Unlike some other moons out there that have similar ice-covered oceans, the bottom of Europa’s deep ocean, scientists think, is rocky. This is important, because if it were ice instead, like they think is the case on those other moons, it would be hard for the building blocks of life as we know it to come together in the ocean. But a rocky bottom probably has holes and cracks, just like the rocky bottoms of oceans here on Earth do. And if so, these vents could be like underwater springs or small volcanoes, through which minerals from deeper inside Europa come spewing out into the ocean.
This is what prompted Michael Russell and two Nasa colleagues to conduct a study of Europa and write a paper titled The Possible Emergence of Life and Differentiation of a Shallow Biosphere on Irradiated Icy Worlds: The Example of Europa (Astrobiology, 1 December 2017). They knew that the reaction between hydrothermal springs and saline seawater was critical to the appearance of the earliest forms of life here on Earth. Could something similar have happened on Europa?
Maybe so, but the problem is that this process of forming life on Earth needed energy from the Sun, and that’s in pretty minimal supply on distant Europa. Russell suggests a different mechanism. Europa’s surface may not get much sunlight, but it gets a heavy dose of radiation from the nearby behemoth we know as Jupiter. Let’s say gases and minerals from deep inside Europa are churned upward through the ocean by the heat from the hydrothermal springs. They reach the underside of the crust of the ice. But there are cracks too, remember?
Scientists have actually observed plumes on Europa, erupting through the cracks in the ice. Such plume activity means there’s an exchange happening between the ocean and the surface which is being bombarded non-stop by electrons from Jupiter. And if that’s so, that radiation can play the life-giving role that solar energy did on Earth.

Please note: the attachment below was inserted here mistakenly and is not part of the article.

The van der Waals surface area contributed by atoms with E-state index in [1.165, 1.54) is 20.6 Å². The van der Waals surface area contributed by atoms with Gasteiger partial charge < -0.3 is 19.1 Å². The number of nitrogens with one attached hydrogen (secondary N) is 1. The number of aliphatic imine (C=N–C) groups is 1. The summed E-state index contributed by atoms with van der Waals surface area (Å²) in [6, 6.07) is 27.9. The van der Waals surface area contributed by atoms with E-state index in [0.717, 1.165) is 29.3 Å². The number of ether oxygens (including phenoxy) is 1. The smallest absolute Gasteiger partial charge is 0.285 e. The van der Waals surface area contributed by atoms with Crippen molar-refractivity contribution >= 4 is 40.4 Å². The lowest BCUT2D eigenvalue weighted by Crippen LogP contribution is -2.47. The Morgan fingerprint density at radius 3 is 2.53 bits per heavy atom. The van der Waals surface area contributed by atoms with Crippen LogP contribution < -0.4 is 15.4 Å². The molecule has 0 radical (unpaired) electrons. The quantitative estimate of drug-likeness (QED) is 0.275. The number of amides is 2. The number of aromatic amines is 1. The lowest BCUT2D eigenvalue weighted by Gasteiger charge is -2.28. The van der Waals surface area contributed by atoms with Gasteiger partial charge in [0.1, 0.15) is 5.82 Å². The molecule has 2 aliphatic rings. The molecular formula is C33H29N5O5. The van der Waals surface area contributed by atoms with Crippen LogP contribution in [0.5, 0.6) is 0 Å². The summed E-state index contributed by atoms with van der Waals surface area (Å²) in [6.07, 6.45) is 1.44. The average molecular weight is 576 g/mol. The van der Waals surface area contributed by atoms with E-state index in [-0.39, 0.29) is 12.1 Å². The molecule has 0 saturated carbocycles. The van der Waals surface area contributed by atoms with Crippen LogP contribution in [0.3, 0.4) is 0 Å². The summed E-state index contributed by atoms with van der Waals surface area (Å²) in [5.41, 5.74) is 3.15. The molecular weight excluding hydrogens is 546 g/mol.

That is, there might just be some kind of life gathered around these cracks and vents, perhaps spreading through Europa’s oceans. Here on Earth, we’ve observed communities of simple life forms coming together where water and ice meet, like under Antarctica’s ice cover. Again, could something similar have happened on Europa?
Well, the abstract of Russell’s paper puts it in these words: “Ionic gradients imposed across these inorganic barriers…could drive the hydrogenation of carbon dioxide and the oxidation of methane through thermodynamically favourable metabolic pathways leading to early life-forms." Dense academic language, you think? In an interview, Russell used simpler terms: “All the ingredients and free energy required for life are all focused in one place." But however it’s described, this is why scientists are looking at Europa with hope and excitement. This is why they are starting to think about what they would send to Europa aboard Lander, to search for those biosignatures.
For one example: once Lander lands on Europa, is there a way to cut through the ice crust to the ocean below, to be able to conduct tests? This is no simple task. For even though I called it relatively thin above, the crust is thought to be about 30km thick. We’ve never drilled that deep on Earth, not even close, so we need to figure out how to do it. Besides, how will we equip such a drill with the power it will need? No convenient electrical outlets on Europa, remember.
There are a few ongoing efforts to solve this puzzle, and two even come with charming acronyms. Powered by plutonium, SLUSH (Search for Life Using a Submersible Heated Drill) will drill into the crust and, at the same time, partially melt the material it encounters. Its designers think this will be more efficient than just drilling. Still, they expect it might take as long as three years before SLUSH strikes the ocean. The team at ARCHIMEDES (A Really Cool High-Impact Method for Exploring Down into the Europan Subsurface) think they can proceed entirely without a drill, melting the ice using a laser. One advantage here is that the laser probe can carry with it the instruments that will search for biomarkers.
Both these projects have already produced prototypes that are being tested. It will be a decade and more before either of them, or something else altogether, lands on an icy and distant rock. But once that happens, this moon that whirls about our largest planet might just offer us lessons and perspective about our place in this universe, and a whole new understanding of the meaning of life.
So yes, we should send men back to our Moon. But hark! Europa calls.
Once a computer scientist, Dilip D’Souza lives in Mumbai and writes for his dinners. His Twitter handle is @DeathEndsFun